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Roseanne’s robust realm

From the moment you arrive at Roseanne and Lance’s home your eyes are drawn to the neat and visually appealing features of the property.  A picket fence salvaged from a country farm serves as a great border to their property.  Raised garden beds expertly put together by Lance feature a variety of gardenias, native iris, ornamental pears, birds of paradise, climbing geraniums and native trees.  Variegated yucca cuttings were replanted after dipping them in honey to encourage good growth.  A bird breeding box has been strategically placed to encourage the wildlife to make this garden their home.

A few years ago Roseanne’s neighbour advised her that if she was watering her plants, she might as well water a plant that will give her something in return.  Now the back garden contains a variety of fruiting trees including a miniature persimmon, nectarine and apple trees.  Spider plants, succulents, staghorns, lavender and more gardenias also feature as well as a very special magnolia (the black tulip) which takes pride of place in the centre of the garden and is kept company by lady of the night magnolias bordering the decking.

 

Camellias and azaleas cover the side of a neighbour’s shed and a vertical garden of strawberries is a great contrast to the brick used on the house.  Several raised vegetable gardens contain squash, rockmelon, oranges, kiwi fruit, plums, loganberries, garlic, apricots, parsley, mint, lettuce, Lebanese cucumber, zucchini, rosemary, tomatoes, olives, egg plants, Jonathon and Gala apples, tomatoes, passionfruit, bay leaf, carrots, artichokes and figs.  Corn has been planted at different stages to ensure a constant supply of a family favourite.  Blackberries and blueberries planted two seasons ago provide 3 to 4 kilograms of fruit per season.  Snail traps filled with beer or soapy water keeps the pests at bay but companion planting including marigolds in the vegetable patch contribute to a healthy method of pest control.

 

 

Sweet peas in hanging baskets are a ready source of food for the children when they play outside or garden alongside Roseanne.  The children also help Lance paint the many raised garden beds and seedling boxes he makes.  Their son has made an eye catching garden mobile and two water tanks allow the children to water the garden whenever it is needed.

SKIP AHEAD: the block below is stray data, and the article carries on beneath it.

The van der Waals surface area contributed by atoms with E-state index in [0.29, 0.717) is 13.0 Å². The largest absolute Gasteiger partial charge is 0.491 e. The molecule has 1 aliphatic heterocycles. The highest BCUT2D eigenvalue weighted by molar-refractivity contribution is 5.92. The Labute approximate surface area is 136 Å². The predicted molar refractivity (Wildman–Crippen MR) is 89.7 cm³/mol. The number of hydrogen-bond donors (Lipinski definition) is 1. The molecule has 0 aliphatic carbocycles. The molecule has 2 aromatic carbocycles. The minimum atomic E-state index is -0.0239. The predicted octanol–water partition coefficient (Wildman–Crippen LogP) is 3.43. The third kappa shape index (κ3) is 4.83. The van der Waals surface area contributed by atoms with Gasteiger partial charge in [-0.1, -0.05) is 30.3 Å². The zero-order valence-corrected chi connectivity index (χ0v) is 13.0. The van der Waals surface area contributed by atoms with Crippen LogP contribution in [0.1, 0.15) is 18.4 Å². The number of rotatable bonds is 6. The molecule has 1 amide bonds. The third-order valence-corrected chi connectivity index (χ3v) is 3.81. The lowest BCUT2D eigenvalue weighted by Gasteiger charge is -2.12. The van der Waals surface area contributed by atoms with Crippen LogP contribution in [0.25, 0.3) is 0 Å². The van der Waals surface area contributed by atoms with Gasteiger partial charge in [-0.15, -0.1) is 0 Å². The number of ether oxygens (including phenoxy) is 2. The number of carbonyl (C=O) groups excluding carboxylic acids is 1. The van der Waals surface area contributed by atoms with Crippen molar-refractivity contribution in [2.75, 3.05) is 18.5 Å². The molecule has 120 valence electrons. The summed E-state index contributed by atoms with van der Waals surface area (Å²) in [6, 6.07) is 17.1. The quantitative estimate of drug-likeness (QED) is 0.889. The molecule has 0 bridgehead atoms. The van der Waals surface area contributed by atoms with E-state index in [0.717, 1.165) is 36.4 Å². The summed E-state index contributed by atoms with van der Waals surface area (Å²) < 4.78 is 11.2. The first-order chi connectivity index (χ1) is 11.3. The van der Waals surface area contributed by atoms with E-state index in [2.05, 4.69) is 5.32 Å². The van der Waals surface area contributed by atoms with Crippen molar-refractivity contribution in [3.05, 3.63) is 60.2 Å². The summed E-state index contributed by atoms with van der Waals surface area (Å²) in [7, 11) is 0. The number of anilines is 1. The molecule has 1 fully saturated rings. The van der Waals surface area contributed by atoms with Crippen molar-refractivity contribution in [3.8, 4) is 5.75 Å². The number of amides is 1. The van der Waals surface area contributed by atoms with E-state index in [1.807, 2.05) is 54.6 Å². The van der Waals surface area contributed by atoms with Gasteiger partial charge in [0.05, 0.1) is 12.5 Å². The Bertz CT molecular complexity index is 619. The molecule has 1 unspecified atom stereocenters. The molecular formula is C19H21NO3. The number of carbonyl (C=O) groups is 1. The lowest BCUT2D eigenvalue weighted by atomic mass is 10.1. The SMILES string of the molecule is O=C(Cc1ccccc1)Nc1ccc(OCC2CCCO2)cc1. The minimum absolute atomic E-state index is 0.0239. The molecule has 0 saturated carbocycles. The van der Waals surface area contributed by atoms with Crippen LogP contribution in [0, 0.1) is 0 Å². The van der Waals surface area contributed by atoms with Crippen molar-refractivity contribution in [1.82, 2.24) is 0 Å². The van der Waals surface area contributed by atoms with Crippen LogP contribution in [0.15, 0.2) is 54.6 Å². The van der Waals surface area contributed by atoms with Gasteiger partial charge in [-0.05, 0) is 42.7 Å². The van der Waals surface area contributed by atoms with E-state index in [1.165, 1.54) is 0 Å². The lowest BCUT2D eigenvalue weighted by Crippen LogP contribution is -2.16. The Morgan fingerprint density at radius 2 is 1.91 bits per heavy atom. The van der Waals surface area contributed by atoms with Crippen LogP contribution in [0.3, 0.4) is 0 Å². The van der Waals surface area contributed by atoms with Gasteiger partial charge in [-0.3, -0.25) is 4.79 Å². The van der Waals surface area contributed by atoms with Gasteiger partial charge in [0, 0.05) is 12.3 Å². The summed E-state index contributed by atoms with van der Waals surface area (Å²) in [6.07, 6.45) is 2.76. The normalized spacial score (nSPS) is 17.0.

Friends have now been influenced and are attempting their own vegetable patches.  Roseanne and Lance are happy help them by providing seedlings to get them started.  Their generosity does not stop there – they also specifically grow stock to donate to school fetes such as tomatoes and petunias.

 

 

 

 

Roseanne and Lance don’t like to see anything go to waste and have even been known to collect a discarded car transmission and ensure it is recycled correctly.  Fallen fruit is provided to their exotic parrots and bok choy is specifically grown to give the birds a healthy mixture.  A worm farm uses further kitchen scraps.  Clearance item plants often find their way to this home where they are nursed back to life and donated to others or move in permanently alongside the other thriving plants.  They have turned many items into features in this garden including an old window purchased online which now forms part of their greenhouse.

 

 

 

 

 

The greenhouse holds many ongoing projects of Roseanne’s ideas including propagating clivias.  There is a shortage of certain colours of clivias in the western suburbs as their price can be quite high.  Roseanne doesn’t want our gardeners to miss out on the beauty of the clivia and has learnt how to nurture and encourage rare colours which may one day adorn other gardens.

 

 

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